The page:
Countrywide Wants To Sell You a House
The foreclosure boom means they're the seller, the lender, and maybe even the appraiser. Would you buy a home that way?
So, you've heard about the foreclosure crisis, and to you foreclosure sounds a lot like opportunity. Maybe you've scanned the lists of foreclosed houses on the market and fallen in love with the house with "great bones" and faux Tudor facade in Sacramento that's had its price cut from $314,900 to just $214,900. Or maybe you've reached the point in life where you can consider something closer to the seven-figure range, like the $860,000 six-bedroom colonial in Maryland. But with all you've heard about the credit crunch, how are you going to get a loan to buy your new house?
Well, you're in luck. Because there's one lender certain to finance your purchase: Countrywide, the biggest mortgage lender in the country. And, yes, the very same company that foreclosed on these houses in the first place.
As the real estate market tanks and foreclosures surpass 2 million a year, financing the purchase of foreclosed houses is one bright spot in the mortgage market. As you might imagine, it's not something that lenders are rushing to advertise. But within the real estate world, the importance of this business is not a secret.
In December, according to notes made and posted online by one attendee at a Countrywide conference at the La Costa resort in Carlsbad, Calif., Brian Hale, a Countrywide exec responsible for the company's branch network, told real estate agents that this year financing REOs ("real estate owned," bank-speak for foreclosed properties) would make up 15 percent to 20 percent of his division's business in 2008. At the rate Countrywide's going right now, even the low end of that range would mean $22 billion in loans.
Right now Countrywide's Web site lists more than 14,000 houses that it has foreclosed on and is trying to resell. (The Countrywide Foreclosures Blog keeps a nice running tally for those keeping score.) That's a small fraction of the total that Countrywide has foreclosed on (a number that Countrywide's never released, but of the 9 million mortgages Countrywide manages, more than 101,000 have foreclosure pending). It doesn't include houses that Countrywide has already sold, or many thousands of others it has in inventory and hasn't listed with realtors yet.
So how eager is Countrywide to finance these houses a second time? The contract real estate agents give to potential buyers requires that unless they're paying all cash, they have to get "prequalified" by the local Countrywide office before they can even submit an offer.
You don't have to take Countrywide's offer (with all those houses on its books, Countrywide would probably rather sell the house even if they don't provide the mortgage). But of course making you get that prequalification is a chance for them to sell you on their loans.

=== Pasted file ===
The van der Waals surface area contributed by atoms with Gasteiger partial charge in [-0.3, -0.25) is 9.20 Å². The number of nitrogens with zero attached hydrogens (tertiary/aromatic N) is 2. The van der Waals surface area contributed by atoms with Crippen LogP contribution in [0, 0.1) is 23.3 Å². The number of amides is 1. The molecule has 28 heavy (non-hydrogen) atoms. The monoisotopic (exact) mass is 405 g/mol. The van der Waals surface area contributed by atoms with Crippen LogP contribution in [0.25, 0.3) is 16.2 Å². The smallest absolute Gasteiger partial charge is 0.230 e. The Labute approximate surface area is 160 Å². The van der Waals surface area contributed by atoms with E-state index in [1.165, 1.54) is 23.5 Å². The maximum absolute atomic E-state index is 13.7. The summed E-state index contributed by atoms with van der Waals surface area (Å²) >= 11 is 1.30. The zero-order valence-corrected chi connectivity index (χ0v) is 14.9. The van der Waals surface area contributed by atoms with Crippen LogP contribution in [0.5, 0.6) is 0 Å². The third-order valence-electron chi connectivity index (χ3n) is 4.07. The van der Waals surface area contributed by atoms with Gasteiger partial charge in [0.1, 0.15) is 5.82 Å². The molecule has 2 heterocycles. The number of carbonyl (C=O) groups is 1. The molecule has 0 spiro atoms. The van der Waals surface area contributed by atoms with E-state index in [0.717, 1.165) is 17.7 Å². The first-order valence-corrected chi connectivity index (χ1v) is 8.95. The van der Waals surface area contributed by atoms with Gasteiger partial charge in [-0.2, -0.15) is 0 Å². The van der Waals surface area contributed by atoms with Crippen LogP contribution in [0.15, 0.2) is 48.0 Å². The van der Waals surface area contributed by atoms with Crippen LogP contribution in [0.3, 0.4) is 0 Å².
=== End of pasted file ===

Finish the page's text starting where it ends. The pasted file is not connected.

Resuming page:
And if you do get your loan from them, Countrywide will even throw in an appraisal for free by their appraisal unit. That'll save a few hundred bucks.
Take that offer and that means you'll be buying a house from Countrywide, financed by Countrywide, on the basis of an appraisal from Countrywide. You can file that under Department of Foxes and Henhouses.
Of course, Countrywide is a mortgage lender, so it's natural that they'd offer mortgages to buyers already on their doorstep. But playing the role of seller, lender, and perhaps appraiser creates some peculiar incentives. And remember, this is a company whose appetite for giving zero-down low-doc (go ahead and fudge!)and no-doc (guess-timate what you'd like to earn!) loans give it a special place in real estate history. Indeed, on Tuesday, a federal judge authorized a sweeping Justice Department investigation into allegations of widespread abuse in the firm's lending practices. Countrywide declined to comment for this story.
Surprisingly, exactly what kinds of loans Countrywide is pushing and how much its underwriting practices have changed is still a murky question. A year ago, a "leaked" Countrywide memo to brokers said that the company would no longer give out loans for 100 percent of a house's value. Then, just a few days later, Angelo Mozilo, Countrywide's ever sanguine CEO reassured potential customers that no, they could still get a house with no money down.
When it comes to its own foreclosed properties, that's most assuredly the case. Take this two-bedroom starter house in San Diego's Linda Vista subdivision: a Countrywide foreclosure that sold for $330,000 in August and was financed again with a 100 percent mortgage from the folks at Countrywide. Or the house in Palm Springs, Calif., that sold not long afterward, in September, for $275,000. Who knew you could get a house in Palm Springs for less than $300,000? Even better, according to mortgage records, the new mortgage from Countrywide was for the full $275,000.
The rub, of course, is that in the heady days of mortgage free love, all those zero-down mortgages tended to come with unpleasant side effects, such as high interest rates and prepayment penalties. And they often went to people who, not being able to afford to put any money down, were very optimistic about how much they could pay each month.
We won't know for a while whether the loans in this go-round are any less toxic than the ones that came before. But if the experience of other booms and crashes is any indication, there's every reason to think that however low standards went on the way up, they can go even lower in the last ill-fated efforts to keep the game going on the way down.
Mark Gimein is a New York-based writer.
Photograph of a Countrywide sign by Richard A. Brooks/AFP/Getty Images.